The past decade has brought forth a multitude of new drug delivery technologies; these novel pharmaceutical agents, drug conjugates, polymeric and lipid carries and implantable biomaterials are revolutionizing a vision of how medical illnesses should be treated. Drug delivery research follows a simple scientific principle (to delivery drugs only where and when they are needed) in order to achieve sustained, regionally specific and targeted pharmaceutical action.
In spite of the promise that drug delivery technology will allow exact spatial and temporal control over medical therapy, few out of the many potential products have been developed into successful clinical therapies. The translation of drug delivery research from benchtop to bedside is hindered for industrial reasons – cost, safety and regulatory and large-scale manufacturing issues – as well as scientific roadblocks. These scientific roadblocks arrive in a variety of guises, yet they might be summarized by a straightforward concept: in the complex adaptive system of the human body, there are many variables to consider.
Predicting the therapeutic effect of drugs in the body is a complex and diverse challenge that could be approached from a variety of angles. It is the purpose of this research to explore the parameter space of drug delivery in several model systems, proceeding from biomaterial to target tissue to biological effect. First, we will examine the factors that govern release of a model hydrophobic drug from the polymeric coating of a vascular stent that is currently in clinical use. Second, the interaction of the same drug with target tissue site components will be considered in a ex vivo tissue mimic of the arterial wall. Third, the pharmacokinetic requirements for neurotrophic factor delivery in the brain will be examined in behavioral and biochemical models of biological effect. It is the intent of this thesis to address a fundamental problem in drug delivery, namely, how to quantify biological and physical parameters that are necessary for effective biomaterial design.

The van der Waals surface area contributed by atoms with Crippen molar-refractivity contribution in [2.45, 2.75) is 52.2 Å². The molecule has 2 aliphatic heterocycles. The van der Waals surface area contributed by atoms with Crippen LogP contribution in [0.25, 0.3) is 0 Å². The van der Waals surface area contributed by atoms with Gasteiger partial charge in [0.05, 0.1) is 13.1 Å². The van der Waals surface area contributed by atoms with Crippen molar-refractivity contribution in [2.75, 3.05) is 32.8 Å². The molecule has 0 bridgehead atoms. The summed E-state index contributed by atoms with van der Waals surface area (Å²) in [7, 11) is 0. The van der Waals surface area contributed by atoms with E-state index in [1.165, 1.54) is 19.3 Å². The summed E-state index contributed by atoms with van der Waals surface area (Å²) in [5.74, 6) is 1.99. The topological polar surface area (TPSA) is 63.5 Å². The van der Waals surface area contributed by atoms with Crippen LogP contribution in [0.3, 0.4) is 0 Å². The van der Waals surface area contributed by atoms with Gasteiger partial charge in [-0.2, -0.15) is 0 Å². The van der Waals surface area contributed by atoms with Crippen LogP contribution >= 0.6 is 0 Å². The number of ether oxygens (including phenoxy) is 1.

(For the two people who read this blog that I went to ASU with, the complex adaptive systems reference was intentional. Thank you Drs. Pizziconi and Coursen for preventing the phrase "things don't always work out the way we expect them to" from entered this draft of the introduction)
On that note of cheery jubilation (and I do apologize for the work-related interjection, although since I'm starting a process that's going to end in a thesis defense, you might be hearing more), I'd like to share something else that put a smile on my face today: